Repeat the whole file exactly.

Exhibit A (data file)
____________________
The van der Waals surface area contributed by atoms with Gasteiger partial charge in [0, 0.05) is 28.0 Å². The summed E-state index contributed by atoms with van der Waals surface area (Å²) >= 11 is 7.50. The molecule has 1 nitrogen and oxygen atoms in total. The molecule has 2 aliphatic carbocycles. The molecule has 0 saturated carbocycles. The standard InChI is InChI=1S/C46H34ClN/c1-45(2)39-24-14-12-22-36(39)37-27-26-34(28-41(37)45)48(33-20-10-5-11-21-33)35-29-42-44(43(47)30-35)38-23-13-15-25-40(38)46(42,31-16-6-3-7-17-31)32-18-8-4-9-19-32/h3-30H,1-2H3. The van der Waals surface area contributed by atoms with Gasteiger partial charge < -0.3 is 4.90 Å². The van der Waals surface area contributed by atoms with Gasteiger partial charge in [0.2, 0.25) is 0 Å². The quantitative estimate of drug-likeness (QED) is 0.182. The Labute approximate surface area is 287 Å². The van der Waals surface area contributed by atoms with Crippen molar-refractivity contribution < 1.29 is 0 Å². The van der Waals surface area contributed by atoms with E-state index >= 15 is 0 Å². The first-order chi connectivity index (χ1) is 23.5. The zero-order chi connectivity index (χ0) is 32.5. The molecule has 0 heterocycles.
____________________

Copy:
The van der Waals surface area contributed by atoms with Gasteiger partial charge in [0, 0.05) is 28.0 Å². The summed E-state index contributed by atoms with van der Waals surface area (Å²) >= 11 is 7.50. The molecule has 1 nitrogen and oxygen atoms in total. The molecule has 2 aliphatic carbocycles. The molecule has 0 saturated carbocycles. The standard InChI is InChI=1S/C46H34ClN/c1-45(2)39-24-14-12-22-36(39)37-27-26-34(28-41(37)45)48(33-20-10-5-11-21-33)35-29-42-44(43(47)30-35)38-23-13-15-25-40(38)46(42,31-16-6-3-7-17-31)32-18-8-4-9-19-32/h3-30H,1-2H3. The van der Waals surface area contributed by atoms with Gasteiger partial charge < -0.3 is 4.90 Å². The van der Waals surface area contributed by atoms with Gasteiger partial charge in [0.2, 0.25) is 0 Å². The quantitative estimate of drug-likeness (QED) is 0.182. The Labute approximate surface area is 287 Å². The van der Waals surface area contributed by atoms with Crippen molar-refractivity contribution < 1.29 is 0 Å². The van der Waals surface area contributed by atoms with E-state index >= 15 is 0 Å². The first-order chi connectivity index (χ1) is 23.5. The zero-order chi connectivity index (χ0) is 32.5. The molecule has 0 heterocycles.